South Africa experiences both skills shortages and graduate un- and underemployment in Science, Technology, Engineering and Mathematics (STEM) areas. Workplaces require first-time employees to demonstrate work experience before they are employed. Programmes like the state-funded National Youth Service (NYS) programme are important in bridging the divide between graduates and the workplace.

The Department of Science and Technology’s (DST) NYS model incorporates three dimensions: service, individual development through learning and meaningful exit opportunities. The model is based on the idea that young people require interventions that address the personal, social and economic aspects of their lives in a holistic manner. The programme provides work placement for unemployed science graduates at science centres, schools and other science promotion organisations across South Africa. As part of the programme, participants gain work experience related to science awareness and have the opportunity to attend additional training related to their work.

The DST’s NYS programme is an example of the government playing an interventionist role in attempting to address a situation arising from an inhospitable labour market for STEM graduates. Since its inception in 2007, and the first intake of participants in 2008, the programme has provided Science, Technology, Engineering and Mathematics (STEM) workplace experience to over 1 600 people.

The NYS was implemented across all nine provinces. Between 2008 and 2011 the programme was co-ordinated by the National Science and Technology Forum (NSTF). This part of the programme was evaluated retrospectively by the Human Sciences Research Council (HSRC). Since 2012 the co-ordination of the programme has been overseen by the South African Agency for Science and Technology Advancement (SAASTA). For the 2012 – 2017 period, the HSRC contacted the participants in the year of entry into the NYS and then for 2 subsequent years. In the study we aimed to determine the educational and employment pathways into and out of the programme for the respondents. Of the 1603 participants, 1113 were contacted at least once by the HSRC. Of these respondents, 551 were interviewed a year later and 202 two years later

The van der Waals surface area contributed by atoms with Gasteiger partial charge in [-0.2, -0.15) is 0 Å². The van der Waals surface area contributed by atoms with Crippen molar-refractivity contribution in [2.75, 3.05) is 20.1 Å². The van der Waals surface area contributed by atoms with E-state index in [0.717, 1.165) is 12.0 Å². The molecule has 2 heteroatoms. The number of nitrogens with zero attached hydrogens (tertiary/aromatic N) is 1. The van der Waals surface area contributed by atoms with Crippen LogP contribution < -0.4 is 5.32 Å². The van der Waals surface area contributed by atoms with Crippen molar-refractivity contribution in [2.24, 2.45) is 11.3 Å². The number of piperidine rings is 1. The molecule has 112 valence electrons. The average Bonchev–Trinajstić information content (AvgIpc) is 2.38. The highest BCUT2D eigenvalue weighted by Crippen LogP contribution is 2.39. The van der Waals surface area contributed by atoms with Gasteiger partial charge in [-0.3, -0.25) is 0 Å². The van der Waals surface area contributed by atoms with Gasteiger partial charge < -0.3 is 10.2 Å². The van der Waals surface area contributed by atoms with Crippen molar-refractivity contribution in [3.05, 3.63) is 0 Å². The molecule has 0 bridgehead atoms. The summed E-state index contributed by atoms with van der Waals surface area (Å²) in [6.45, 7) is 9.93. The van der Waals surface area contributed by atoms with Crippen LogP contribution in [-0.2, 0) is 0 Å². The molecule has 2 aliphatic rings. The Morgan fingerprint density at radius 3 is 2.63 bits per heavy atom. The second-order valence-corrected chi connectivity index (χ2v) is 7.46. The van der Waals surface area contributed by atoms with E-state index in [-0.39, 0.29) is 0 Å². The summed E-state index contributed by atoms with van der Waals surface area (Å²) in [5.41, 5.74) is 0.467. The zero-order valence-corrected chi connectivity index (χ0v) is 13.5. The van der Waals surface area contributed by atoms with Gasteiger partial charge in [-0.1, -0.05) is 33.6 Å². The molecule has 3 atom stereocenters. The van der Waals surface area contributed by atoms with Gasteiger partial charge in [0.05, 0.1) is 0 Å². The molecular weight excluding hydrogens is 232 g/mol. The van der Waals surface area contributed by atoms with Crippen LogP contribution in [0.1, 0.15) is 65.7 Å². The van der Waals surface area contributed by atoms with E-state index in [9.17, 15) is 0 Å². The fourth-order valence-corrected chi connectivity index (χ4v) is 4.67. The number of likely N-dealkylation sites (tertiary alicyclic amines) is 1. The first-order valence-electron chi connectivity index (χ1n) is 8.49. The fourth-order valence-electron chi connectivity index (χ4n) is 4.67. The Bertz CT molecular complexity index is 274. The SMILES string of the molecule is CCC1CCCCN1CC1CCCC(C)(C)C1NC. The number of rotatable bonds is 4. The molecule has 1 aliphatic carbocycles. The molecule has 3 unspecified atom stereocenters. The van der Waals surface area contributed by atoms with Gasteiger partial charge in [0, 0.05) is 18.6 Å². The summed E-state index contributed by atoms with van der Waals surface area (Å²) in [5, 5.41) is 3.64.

The study found that those accessing the programme were largely Black African individuals from less affluent backgrounds. While the academic performance exhibited in grade 12 was not outstanding, the study showed that respondents did access and succeed in university programmes. The qualification profile of NYS participants was such that: 26% completed a diploma, and 74% a Bachelor’s degree or higher. Participants graduated from all major South African tertiary institutions. The majority of participants graduated with qualifications in the areas of chemistry, engineering, health sciences and environmental sciences.